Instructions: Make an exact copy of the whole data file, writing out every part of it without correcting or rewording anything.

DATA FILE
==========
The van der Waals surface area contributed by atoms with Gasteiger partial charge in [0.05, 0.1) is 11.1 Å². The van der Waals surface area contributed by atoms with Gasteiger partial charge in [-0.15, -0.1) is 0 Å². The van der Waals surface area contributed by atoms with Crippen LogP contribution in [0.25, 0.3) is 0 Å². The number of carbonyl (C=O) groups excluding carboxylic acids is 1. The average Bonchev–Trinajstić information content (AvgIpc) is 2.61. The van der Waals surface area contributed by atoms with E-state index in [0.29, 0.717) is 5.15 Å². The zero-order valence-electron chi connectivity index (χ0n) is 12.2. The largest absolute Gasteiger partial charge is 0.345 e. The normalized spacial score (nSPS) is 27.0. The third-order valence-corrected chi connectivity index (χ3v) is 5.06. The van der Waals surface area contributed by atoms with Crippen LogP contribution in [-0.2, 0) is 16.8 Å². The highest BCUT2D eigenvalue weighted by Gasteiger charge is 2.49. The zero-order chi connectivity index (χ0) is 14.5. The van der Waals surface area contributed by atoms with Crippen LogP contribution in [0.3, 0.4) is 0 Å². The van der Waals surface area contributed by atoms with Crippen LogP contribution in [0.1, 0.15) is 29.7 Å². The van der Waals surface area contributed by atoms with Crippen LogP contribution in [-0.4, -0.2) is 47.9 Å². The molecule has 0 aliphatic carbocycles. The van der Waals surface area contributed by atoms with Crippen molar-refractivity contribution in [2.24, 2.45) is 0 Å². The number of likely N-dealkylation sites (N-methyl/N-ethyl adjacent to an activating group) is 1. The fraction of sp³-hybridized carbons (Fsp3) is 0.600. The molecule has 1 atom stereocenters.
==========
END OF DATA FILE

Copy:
The van der Waals surface area contributed by atoms with Gasteiger partial charge in [0.05, 0.1) is 11.1 Å². The van der Waals surface area contributed by atoms with Gasteiger partial charge in [-0.15, -0.1) is 0 Å². The van der Waals surface area contributed by atoms with Crippen LogP contribution in [0.25, 0.3) is 0 Å². The number of carbonyl (C=O) groups excluding carboxylic acids is 1. The average Bonchev–Trinajstić information content (AvgIpc) is 2.61. The van der Waals surface area contributed by atoms with E-state index in [0.29, 0.717) is 5.15 Å². The zero-order valence-electron chi connectivity index (χ0n) is 12.2. The largest absolute Gasteiger partial charge is 0.345 e. The normalized spacial score (nSPS) is 27.0. The third-order valence-corrected chi connectivity index (χ3v) is 5.06. The van der Waals surface area contributed by atoms with Crippen LogP contribution in [-0.2, 0) is 16.8 Å². The highest BCUT2D eigenvalue weighted by Gasteiger charge is 2.49. The zero-order chi connectivity index (χ0) is 14.5. The van der Waals surface area contributed by atoms with Crippen LogP contribution in [0.3, 0.4) is 0 Å². The van der Waals surface area contributed by atoms with Crippen LogP contribution in [0.1, 0.15) is 29.7 Å². The van der Waals surface area contributed by atoms with Crippen LogP contribution in [-0.4, -0.2) is 47.9 Å². The molecule has 0 aliphatic carbocycles. The van der Waals surface area contributed by atoms with Crippen molar-refractivity contribution in [2.24, 2.45) is 0 Å². The number of likely N-dealkylation sites (N-methyl/N-ethyl adjacent to an activating group) is 1. The fraction of sp³-hybridized carbons (Fsp3) is 0.600. The molecule has 1 atom stereocenters.